As Jewish families around the world prepared for the High Holidays last month, the most significant days of the Jewish calendar, synagogues prepared to facilitate services under unprecedented circumstances due to the coronavirus pandemic. For those of us that work on providing security for the Jewish community, it would become yet another time of heightened vigilance.
Criminals are leveraging elevated interest in COVID-19 to send emails to unsuspecting people to infect computers with ransomware, malware or other computer viruses. And why not? According to Forbes, the COVID-19 crisis has turned the U.S. workforce into a work-from-home army, giving cybercriminals new, less secure, access points for cyber viruses and phishing attacks, revealing vulnerabilities in cybersecurity strategies for the coronavirus crisis. And since there’s a tremendous curiosity for coronavirus information — people are more likely to click without checking the credibility of the source.
UK Police just announced that crime has fallen by 28% over lockdown, in fact from 12th April there has been a 37% drop in burglaries. As well as the financial worries lockdown prompted, we were also worried about our office and storage spaces, as we didn’t know how long they would be left unattended. Of course, working in security and safety we made sure specific measures were in place to help prevent vandalism, theft, arson or property damage. However, it appears that many businesses are left susceptible to such crimes, by not having many or sometimes any security measures in place.
While we may not all have time to get in a round at the golf course while bringing business back up to speed, here are some lessons golf can teach us about preventing burnout, a subject that particularly affects so many security professionals.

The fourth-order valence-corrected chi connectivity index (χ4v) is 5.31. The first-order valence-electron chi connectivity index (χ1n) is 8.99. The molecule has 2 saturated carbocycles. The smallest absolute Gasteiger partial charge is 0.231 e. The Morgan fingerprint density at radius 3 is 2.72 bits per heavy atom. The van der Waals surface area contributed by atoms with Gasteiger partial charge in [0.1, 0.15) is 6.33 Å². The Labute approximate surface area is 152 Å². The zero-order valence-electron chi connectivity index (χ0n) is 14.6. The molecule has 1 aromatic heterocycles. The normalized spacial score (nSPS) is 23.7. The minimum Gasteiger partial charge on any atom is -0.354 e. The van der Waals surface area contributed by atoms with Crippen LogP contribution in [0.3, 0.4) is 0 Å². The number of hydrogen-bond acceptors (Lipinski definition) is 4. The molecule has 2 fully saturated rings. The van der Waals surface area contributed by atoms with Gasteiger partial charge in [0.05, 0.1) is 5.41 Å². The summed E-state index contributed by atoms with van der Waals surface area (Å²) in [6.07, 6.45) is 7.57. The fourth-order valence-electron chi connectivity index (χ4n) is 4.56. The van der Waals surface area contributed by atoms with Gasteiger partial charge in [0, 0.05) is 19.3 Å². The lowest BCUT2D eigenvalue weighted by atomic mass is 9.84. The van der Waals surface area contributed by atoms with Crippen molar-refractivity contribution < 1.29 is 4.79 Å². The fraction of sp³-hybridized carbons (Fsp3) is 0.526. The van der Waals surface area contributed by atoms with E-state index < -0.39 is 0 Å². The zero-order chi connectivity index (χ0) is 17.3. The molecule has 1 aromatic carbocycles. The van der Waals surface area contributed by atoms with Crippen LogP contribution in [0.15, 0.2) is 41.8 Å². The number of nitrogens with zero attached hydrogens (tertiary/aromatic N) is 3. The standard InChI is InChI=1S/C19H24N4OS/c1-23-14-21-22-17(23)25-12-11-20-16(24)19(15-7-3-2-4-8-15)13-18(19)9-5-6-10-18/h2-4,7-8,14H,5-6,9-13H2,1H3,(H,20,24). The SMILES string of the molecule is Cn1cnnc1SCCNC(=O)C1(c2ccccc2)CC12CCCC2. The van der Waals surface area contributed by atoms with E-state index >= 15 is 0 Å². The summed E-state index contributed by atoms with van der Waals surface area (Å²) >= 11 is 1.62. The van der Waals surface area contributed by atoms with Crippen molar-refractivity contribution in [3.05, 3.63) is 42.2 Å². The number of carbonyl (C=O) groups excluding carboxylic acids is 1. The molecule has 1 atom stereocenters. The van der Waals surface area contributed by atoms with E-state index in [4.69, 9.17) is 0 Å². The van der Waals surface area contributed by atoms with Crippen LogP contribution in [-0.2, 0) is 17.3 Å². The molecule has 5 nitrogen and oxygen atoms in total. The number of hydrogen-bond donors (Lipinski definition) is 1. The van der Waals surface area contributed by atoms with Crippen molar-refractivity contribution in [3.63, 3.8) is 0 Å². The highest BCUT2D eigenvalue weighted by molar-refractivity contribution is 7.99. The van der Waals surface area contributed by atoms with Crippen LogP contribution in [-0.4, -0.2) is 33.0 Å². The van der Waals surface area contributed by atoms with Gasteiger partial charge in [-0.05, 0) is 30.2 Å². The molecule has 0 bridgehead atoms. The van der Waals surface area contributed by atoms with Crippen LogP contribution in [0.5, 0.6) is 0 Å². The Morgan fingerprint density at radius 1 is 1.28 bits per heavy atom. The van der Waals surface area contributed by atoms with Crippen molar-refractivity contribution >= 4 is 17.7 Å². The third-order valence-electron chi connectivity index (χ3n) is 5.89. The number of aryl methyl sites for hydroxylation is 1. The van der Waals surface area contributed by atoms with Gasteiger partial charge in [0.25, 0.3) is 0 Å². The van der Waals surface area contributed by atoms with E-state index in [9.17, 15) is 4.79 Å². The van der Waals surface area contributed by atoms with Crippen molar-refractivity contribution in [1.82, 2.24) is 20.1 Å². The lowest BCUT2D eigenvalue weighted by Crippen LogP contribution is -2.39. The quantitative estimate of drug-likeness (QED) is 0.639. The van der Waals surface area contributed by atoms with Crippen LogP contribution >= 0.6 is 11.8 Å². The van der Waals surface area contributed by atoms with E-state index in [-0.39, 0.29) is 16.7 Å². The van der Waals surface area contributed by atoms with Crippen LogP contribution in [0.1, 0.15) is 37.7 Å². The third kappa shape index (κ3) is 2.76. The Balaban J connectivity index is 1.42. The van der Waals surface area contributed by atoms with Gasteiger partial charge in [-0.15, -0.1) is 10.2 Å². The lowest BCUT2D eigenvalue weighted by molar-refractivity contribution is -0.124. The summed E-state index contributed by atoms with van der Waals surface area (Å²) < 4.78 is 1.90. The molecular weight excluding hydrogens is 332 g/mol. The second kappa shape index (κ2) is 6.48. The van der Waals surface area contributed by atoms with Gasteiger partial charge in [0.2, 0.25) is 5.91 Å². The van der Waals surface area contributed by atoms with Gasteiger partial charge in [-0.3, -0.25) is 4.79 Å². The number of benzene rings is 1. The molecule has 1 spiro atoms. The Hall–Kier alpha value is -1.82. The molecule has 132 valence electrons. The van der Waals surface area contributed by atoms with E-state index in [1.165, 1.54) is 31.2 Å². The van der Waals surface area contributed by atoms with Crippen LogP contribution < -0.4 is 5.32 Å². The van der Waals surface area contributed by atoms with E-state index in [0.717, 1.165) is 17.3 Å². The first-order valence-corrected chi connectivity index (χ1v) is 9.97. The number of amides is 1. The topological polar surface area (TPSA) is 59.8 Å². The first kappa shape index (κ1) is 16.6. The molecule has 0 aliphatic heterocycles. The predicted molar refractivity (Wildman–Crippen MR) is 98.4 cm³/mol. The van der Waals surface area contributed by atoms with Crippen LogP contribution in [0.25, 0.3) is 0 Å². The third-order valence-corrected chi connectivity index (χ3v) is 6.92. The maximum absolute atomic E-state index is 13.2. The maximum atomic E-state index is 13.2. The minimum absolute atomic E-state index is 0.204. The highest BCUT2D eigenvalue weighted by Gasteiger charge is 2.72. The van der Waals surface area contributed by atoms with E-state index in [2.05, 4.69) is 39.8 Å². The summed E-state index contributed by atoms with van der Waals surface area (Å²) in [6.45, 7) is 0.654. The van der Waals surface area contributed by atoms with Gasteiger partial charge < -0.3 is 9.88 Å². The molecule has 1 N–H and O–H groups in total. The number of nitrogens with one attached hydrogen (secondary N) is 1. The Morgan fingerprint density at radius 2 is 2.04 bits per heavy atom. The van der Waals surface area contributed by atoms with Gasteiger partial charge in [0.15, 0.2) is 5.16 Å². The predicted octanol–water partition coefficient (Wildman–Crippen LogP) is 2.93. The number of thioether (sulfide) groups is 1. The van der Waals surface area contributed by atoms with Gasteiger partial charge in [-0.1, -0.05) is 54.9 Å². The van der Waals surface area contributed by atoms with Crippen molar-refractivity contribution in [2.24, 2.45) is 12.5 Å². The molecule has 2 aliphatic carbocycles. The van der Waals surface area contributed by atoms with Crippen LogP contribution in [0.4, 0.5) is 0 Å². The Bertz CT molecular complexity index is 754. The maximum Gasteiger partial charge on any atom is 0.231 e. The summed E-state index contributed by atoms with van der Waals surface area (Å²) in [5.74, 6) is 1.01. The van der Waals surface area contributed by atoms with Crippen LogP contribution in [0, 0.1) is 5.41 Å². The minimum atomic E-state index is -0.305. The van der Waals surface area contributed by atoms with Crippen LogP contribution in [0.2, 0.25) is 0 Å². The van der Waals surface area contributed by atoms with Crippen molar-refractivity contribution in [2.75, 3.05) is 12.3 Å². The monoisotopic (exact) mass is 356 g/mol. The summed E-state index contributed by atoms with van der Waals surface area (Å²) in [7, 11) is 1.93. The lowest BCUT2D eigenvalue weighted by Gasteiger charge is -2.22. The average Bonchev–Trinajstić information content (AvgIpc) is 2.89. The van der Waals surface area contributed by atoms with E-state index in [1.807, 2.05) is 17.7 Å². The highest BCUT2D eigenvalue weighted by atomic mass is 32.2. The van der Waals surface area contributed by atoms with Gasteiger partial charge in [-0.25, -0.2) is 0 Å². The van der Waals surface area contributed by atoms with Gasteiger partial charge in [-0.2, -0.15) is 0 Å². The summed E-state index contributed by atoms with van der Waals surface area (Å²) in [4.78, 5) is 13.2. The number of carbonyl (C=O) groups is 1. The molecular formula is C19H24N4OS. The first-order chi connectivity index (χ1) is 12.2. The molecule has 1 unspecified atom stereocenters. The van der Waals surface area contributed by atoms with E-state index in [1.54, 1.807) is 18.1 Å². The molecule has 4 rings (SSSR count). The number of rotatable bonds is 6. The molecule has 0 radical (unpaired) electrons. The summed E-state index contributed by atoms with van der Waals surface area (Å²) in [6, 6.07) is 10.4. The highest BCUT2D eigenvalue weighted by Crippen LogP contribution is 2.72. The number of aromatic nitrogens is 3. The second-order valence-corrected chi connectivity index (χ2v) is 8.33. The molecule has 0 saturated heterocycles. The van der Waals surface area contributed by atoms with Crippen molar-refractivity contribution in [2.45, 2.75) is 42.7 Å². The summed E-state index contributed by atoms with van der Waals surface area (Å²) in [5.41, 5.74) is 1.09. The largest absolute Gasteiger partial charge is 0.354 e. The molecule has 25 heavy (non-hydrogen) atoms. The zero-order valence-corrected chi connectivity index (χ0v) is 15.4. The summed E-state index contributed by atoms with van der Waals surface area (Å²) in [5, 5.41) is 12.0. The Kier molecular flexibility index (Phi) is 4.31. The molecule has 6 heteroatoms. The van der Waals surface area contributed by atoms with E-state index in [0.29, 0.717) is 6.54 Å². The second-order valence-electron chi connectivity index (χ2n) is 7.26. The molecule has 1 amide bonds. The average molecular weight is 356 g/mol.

Shift your mentality from one of inclusiveness and protectionism of tools to one of creativity, innovation and exploration. Using a creator mindset costs you nothing to shift your perspective and you can uncover real actionable creativity that your organization can benefit from.
The fallout from the Schrems II judgment continued with an announcement from Switzerland’s Federal Data Protection and Information Commissioner (FDPIC) that the Swiss-US Privacy Shield regime “does not provide an adequate level of protection for data transfer from Switzerland to the US pursuant to [Switzerland’s] Federal Act on Data Protection (FADP).”
Last week, Didier Reynders, European Commissioner for Justice, and Dr. Andrea Jelinek, Chair of the European Data Protection Board (EDPB), appeared at a hearing conducted by the European Parliament’s Committee on Civil Liberties, Justice and Home Affairs, and updated committee members on their work since the Schrems II decision.
In his remarks, Mr. Reynders identified three main areas on which the Commission is focusing.